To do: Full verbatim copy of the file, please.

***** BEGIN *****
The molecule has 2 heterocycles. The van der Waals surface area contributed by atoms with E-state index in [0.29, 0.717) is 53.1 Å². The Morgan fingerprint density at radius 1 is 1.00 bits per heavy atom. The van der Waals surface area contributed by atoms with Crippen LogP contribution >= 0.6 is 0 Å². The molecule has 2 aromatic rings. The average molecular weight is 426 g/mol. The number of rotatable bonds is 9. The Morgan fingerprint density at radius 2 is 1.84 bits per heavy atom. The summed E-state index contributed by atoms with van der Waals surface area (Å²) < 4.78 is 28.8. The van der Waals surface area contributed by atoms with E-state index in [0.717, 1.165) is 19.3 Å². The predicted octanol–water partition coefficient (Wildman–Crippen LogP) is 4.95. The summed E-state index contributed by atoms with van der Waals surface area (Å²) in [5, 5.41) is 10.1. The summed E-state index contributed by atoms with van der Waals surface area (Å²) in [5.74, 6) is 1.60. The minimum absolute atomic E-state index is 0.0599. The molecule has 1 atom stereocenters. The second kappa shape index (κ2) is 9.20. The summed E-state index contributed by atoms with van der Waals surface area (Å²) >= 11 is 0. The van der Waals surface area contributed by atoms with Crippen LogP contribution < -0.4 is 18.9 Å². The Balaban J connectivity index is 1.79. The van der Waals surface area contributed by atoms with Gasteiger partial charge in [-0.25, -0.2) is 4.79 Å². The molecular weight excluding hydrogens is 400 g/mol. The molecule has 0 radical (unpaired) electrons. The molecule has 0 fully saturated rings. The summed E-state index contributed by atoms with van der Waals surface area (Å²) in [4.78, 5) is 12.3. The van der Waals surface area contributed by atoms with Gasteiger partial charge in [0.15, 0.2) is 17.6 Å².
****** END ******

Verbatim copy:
The molecule has 2 heterocycles. The van der Waals surface area contributed by atoms with E-state index in [0.29, 0.717) is 53.1 Å². The Morgan fingerprint density at radius 1 is 1.00 bits per heavy atom. The van der Waals surface area contributed by atoms with Crippen LogP contribution >= 0.6 is 0 Å². The molecule has 2 aromatic rings. The average molecular weight is 426 g/mol. The number of rotatable bonds is 9. The Morgan fingerprint density at radius 2 is 1.84 bits per heavy atom. The summed E-state index contributed by atoms with van der Waals surface area (Å²) < 4.78 is 28.8. The van der Waals surface area contributed by atoms with E-state index in [0.717, 1.165) is 19.3 Å². The predicted octanol–water partition coefficient (Wildman–Crippen LogP) is 4.95. The summed E-state index contributed by atoms with van der Waals surface area (Å²) in [5, 5.41) is 10.1. The summed E-state index contributed by atoms with van der Waals surface area (Å²) in [5.74, 6) is 1.60. The minimum absolute atomic E-state index is 0.0599. The molecule has 1 atom stereocenters. The second kappa shape index (κ2) is 9.20. The summed E-state index contributed by atoms with van der Waals surface area (Å²) >= 11 is 0. The van der Waals surface area contributed by atoms with Crippen LogP contribution < -0.4 is 18.9 Å². The Balaban J connectivity index is 1.79. The van der Waals surface area contributed by atoms with Gasteiger partial charge in [-0.25, -0.2) is 4.79 Å². The molecular weight excluding hydrogens is 400 g/mol. The molecule has 0 radical (unpaired) electrons. The molecule has 0 fully saturated rings. The summed E-state index contributed by atoms with van der Waals surface area (Å²) in [4.78, 5) is 12.3. The van der Waals surface area contributed by atoms with Gasteiger partial charge in [0.15, 0.2) is 17.6 Å².